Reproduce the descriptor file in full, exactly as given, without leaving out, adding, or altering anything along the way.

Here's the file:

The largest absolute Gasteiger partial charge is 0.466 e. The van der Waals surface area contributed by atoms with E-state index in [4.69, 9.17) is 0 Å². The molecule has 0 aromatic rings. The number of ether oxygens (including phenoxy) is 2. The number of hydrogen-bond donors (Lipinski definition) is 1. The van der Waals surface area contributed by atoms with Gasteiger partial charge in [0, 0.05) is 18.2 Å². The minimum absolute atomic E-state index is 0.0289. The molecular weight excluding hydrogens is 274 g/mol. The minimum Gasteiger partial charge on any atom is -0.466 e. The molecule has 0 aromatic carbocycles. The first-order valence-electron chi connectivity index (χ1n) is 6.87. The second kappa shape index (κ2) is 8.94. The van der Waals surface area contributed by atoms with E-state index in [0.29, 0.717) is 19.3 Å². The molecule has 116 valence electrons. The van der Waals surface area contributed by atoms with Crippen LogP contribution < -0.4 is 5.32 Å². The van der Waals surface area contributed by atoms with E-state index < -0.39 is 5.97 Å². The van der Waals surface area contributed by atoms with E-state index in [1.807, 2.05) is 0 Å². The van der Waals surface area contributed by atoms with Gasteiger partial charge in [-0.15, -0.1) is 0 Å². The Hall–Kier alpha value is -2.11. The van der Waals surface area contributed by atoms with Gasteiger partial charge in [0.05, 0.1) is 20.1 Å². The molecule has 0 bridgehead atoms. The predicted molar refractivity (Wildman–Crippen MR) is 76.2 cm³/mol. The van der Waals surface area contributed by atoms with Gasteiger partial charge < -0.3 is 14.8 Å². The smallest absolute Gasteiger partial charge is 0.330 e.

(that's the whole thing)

The largest absolute Gasteiger partial charge is 0.466 e. The van der Waals surface area contributed by atoms with E-state index in [4.69, 9.17) is 0 Å². The molecule has 0 aromatic rings. The number of ether oxygens (including phenoxy) is 2. The number of hydrogen-bond donors (Lipinski definition) is 1. The van der Waals surface area contributed by atoms with Gasteiger partial charge in [0, 0.05) is 18.2 Å². The minimum absolute atomic E-state index is 0.0289. The molecular weight excluding hydrogens is 274 g/mol. The minimum Gasteiger partial charge on any atom is -0.466 e. The molecule has 0 aromatic carbocycles. The first-order valence-electron chi connectivity index (χ1n) is 6.87. The second kappa shape index (κ2) is 8.94. The van der Waals surface area contributed by atoms with E-state index in [0.29, 0.717) is 19.3 Å². The molecule has 116 valence electrons. The van der Waals surface area contributed by atoms with Crippen LogP contribution < -0.4 is 5.32 Å². The van der Waals surface area contributed by atoms with E-state index < -0.39 is 5.97 Å². The van der Waals surface area contributed by atoms with E-state index in [1.807, 2.05) is 0 Å². The van der Waals surface area contributed by atoms with Gasteiger partial charge in [-0.15, -0.1) is 0 Å². The Hall–Kier alpha value is -2.11. The van der Waals surface area contributed by atoms with Gasteiger partial charge in [0.05, 0.1) is 20.1 Å². The molecule has 0 bridgehead atoms. The predicted molar refractivity (Wildman–Crippen MR) is 76.2 cm³/mol. The van der Waals surface area contributed by atoms with Gasteiger partial charge < -0.3 is 14.8 Å². The smallest absolute Gasteiger partial charge is 0.330 e.